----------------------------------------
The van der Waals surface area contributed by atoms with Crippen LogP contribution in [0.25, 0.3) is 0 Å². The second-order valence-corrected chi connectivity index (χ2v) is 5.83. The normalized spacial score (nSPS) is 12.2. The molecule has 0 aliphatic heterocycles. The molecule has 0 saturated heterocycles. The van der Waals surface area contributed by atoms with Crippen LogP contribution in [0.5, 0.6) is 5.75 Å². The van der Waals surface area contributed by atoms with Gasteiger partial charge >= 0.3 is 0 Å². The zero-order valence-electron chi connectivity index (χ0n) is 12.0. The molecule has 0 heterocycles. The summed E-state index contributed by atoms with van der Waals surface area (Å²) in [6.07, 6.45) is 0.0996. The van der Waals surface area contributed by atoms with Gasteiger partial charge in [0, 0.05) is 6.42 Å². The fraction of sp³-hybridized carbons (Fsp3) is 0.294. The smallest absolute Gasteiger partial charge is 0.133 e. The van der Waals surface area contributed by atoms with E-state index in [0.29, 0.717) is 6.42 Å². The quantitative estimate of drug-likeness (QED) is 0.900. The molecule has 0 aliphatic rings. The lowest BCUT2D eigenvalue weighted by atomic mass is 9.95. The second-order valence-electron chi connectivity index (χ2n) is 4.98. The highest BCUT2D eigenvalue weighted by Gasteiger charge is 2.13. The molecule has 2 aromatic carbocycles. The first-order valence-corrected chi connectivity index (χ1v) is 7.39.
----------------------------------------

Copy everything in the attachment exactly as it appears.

The van der Waals surface area contributed by atoms with Crippen LogP contribution in [0.25, 0.3) is 0 Å². The second-order valence-corrected chi connectivity index (χ2v) is 5.83. The normalized spacial score (nSPS) is 12.2. The molecule has 0 aliphatic heterocycles. The molecule has 0 saturated heterocycles. The van der Waals surface area contributed by atoms with Crippen LogP contribution in [0.5, 0.6) is 5.75 Å². The van der Waals surface area contributed by atoms with Gasteiger partial charge >= 0.3 is 0 Å². The zero-order valence-electron chi connectivity index (χ0n) is 12.0. The molecule has 0 heterocycles. The summed E-state index contributed by atoms with van der Waals surface area (Å²) in [6.07, 6.45) is 0.0996. The van der Waals surface area contributed by atoms with Gasteiger partial charge in [0, 0.05) is 6.42 Å². The fraction of sp³-hybridized carbons (Fsp3) is 0.294. The smallest absolute Gasteiger partial charge is 0.133 e. The van der Waals surface area contributed by atoms with E-state index in [0.29, 0.717) is 6.42 Å². The quantitative estimate of drug-likeness (QED) is 0.900. The molecule has 0 aliphatic rings. The lowest BCUT2D eigenvalue weighted by atomic mass is 9.95. The second-order valence-electron chi connectivity index (χ2n) is 4.98. The highest BCUT2D eigenvalue weighted by Gasteiger charge is 2.13. The molecule has 2 aromatic carbocycles. The first-order valence-corrected chi connectivity index (χ1v) is 7.39.